The Pros and Cons of Benchtops – Porcelain Sheet & Concrete
Let’s talk about benchtop options. Once upon a time there was one option, and that was good old laminate. This quickly became superseded by man-made composite stones like Caesarstone. We’ve all had an affair with a Caesarstone benchtop at one point or another, with most of us choosing Osprey or Ice Snow (most of Melbourne gazes down on this stone each night during dinner prep). BUT there is so much more to choose from. Here are just a quick sample of benchtop materials with a brief discussion around their pros and cons:
A high-end product, these sheets come in 3000mmx1500mm (typically) sheets that are only 6mm thick. Their purpose is to replicate the intricacy and beauty of marbles without the upkeep factor. My favourite product at the moment, I have used these sheets in recent jobs and just love them!
Pros: Depending on the brand, (my favourite is Aristea by Signorino, see above) this product is stain proof, scratch proof, heat proof and just about indestructible once installed, being 30% stronger than granite. The Aristea sheet is the most realistic replication I have seen of the different Marbles and Onyx and it is a fantastic product that will look just about brand new forever (just like any porcelain tile would).
Since its a man-made product different finishes are available (matte or polished). Being so thin, porcelain sheet is very versatile. Not only can you use it for benchtops, you can use it for splashbacks, walls and floors. It doesn’t need to be sealed unlike marble which requires sealing every 6 months.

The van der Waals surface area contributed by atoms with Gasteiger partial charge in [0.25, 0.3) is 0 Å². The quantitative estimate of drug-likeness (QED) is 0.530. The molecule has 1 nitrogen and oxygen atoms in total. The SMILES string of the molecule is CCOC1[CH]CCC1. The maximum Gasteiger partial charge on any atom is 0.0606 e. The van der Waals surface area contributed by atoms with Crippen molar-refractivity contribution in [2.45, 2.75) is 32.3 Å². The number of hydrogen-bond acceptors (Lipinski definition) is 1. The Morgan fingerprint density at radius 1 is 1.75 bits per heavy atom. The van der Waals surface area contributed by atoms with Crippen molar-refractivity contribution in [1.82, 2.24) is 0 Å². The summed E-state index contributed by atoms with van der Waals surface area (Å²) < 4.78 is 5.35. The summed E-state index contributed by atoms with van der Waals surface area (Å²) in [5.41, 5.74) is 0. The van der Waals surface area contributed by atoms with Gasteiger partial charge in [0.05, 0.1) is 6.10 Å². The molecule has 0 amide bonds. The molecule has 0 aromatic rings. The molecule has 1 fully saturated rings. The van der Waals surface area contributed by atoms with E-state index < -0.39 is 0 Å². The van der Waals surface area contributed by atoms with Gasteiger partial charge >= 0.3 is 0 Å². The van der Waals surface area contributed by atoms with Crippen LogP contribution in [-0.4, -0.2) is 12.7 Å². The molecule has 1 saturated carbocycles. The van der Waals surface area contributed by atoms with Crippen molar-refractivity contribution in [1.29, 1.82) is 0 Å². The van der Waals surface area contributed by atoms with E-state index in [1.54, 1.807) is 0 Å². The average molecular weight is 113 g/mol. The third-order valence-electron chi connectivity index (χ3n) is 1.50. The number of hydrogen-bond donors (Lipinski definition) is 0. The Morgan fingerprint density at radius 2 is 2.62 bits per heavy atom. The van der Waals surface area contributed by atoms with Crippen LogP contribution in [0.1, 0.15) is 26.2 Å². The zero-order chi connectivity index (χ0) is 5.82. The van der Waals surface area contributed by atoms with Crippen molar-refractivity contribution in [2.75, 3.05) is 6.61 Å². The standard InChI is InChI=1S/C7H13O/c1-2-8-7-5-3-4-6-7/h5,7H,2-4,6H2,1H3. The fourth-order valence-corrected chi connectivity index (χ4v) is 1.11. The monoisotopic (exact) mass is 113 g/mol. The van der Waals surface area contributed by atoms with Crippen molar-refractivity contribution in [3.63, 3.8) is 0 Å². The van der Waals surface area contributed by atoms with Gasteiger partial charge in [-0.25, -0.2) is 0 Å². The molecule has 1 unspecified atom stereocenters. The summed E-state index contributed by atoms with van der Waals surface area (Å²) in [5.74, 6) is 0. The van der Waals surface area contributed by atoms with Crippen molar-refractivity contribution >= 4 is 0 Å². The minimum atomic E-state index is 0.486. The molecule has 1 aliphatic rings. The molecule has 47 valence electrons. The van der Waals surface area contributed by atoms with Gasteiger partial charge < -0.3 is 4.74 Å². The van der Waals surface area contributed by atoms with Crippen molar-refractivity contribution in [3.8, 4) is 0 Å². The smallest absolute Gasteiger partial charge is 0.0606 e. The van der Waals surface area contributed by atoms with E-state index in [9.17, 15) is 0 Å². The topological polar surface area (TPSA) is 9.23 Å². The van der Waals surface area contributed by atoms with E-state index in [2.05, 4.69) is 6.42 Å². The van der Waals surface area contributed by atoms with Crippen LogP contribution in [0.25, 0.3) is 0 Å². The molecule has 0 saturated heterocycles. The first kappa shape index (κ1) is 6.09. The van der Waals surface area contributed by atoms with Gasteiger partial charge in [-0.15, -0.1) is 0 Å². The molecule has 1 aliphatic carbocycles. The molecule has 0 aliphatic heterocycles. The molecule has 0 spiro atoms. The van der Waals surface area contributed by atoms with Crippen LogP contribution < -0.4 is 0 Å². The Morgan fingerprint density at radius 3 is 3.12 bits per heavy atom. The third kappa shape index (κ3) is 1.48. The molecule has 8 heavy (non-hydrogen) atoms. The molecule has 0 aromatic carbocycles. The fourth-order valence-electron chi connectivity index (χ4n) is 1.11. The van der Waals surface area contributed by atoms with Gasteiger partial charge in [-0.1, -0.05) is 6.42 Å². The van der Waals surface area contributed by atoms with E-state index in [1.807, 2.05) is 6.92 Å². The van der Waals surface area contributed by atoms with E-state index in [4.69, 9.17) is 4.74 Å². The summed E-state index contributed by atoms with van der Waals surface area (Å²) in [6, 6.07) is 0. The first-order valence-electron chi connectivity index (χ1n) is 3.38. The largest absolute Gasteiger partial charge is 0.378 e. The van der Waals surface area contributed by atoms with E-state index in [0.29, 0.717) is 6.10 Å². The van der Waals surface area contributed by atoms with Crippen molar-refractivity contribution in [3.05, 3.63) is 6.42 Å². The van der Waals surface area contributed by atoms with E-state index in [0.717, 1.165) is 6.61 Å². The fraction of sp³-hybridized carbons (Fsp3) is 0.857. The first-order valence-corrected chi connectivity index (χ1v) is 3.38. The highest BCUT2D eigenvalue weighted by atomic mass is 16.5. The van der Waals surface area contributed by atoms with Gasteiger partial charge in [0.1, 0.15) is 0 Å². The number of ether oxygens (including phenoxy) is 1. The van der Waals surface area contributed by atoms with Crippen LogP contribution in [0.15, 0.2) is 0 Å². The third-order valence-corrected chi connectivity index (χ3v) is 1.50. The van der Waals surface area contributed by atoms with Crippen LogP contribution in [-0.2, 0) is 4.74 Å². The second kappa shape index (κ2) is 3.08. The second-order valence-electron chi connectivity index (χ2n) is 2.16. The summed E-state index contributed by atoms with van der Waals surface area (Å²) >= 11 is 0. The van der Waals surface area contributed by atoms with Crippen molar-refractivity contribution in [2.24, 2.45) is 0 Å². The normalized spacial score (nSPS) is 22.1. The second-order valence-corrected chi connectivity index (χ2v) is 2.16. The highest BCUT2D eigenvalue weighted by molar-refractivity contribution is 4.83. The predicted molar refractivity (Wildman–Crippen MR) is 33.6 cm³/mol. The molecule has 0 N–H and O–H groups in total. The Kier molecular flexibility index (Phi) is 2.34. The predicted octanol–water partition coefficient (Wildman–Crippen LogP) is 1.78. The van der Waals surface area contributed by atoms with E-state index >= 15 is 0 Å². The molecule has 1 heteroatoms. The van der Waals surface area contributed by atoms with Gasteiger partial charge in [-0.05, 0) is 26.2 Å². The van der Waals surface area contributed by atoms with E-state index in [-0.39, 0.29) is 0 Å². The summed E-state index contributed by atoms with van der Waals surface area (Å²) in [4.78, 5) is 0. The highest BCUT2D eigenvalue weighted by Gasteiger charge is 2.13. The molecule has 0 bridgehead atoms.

Cons: Whilst not expensive to buy (around $1100 a sheet), you need to add 2-3 times that for installation. Ouch. This is a not product for the faint hearted or tight on budget. Having said that, it’s still more affordable than real marble which can cost around $25-30,000 for the same quantity.
It’s brittle which means a light touch is required during transportation and installation. A stonemason who has used the product before not a tiler should be consulted for a quote and used for installation due to the specialized tools and handling requirements of this product. Apologies to any tilers reading this but the sheets are susceptible to breakage during handling so make sure your building contract stipulates who the financial responsibility rests with before proceeding (your builder will take care of this for you but make sure you have the conversation with him ahead of time).
A much more popular product than it used to be, concrete has been used extensively for bench-tops, flooring, and seating in many contemporary homes.
Pros: Relatively inexpensive and can be formed on site. Look out for the fabulous burnished stains your floor installer can include in your concrete on polishing to give it a glossy, black/dark brown sweep of movement in it. Just beautiful! Concrete is heat resistant, durable if sealed. Many people think of the industrial look when you think of a concrete benchtop, but it can be very contemporary and fresh in a home, especially paired with rich timbers or and pairs well with many types of cabinet finish.
Cons: It’s porous and can sometimes chip easily. Concrete needs to be sealed once poured to reduce the porousness of it which prevents stains from soaking in quickly and damaging the concrete. Think of your concrete garage floor, it’s probably not sealed and probably quite stained. Eeww.
This is an exerpt of the Sense of Style “Style Journal”, a newsletter with design tips, product analysis, and more!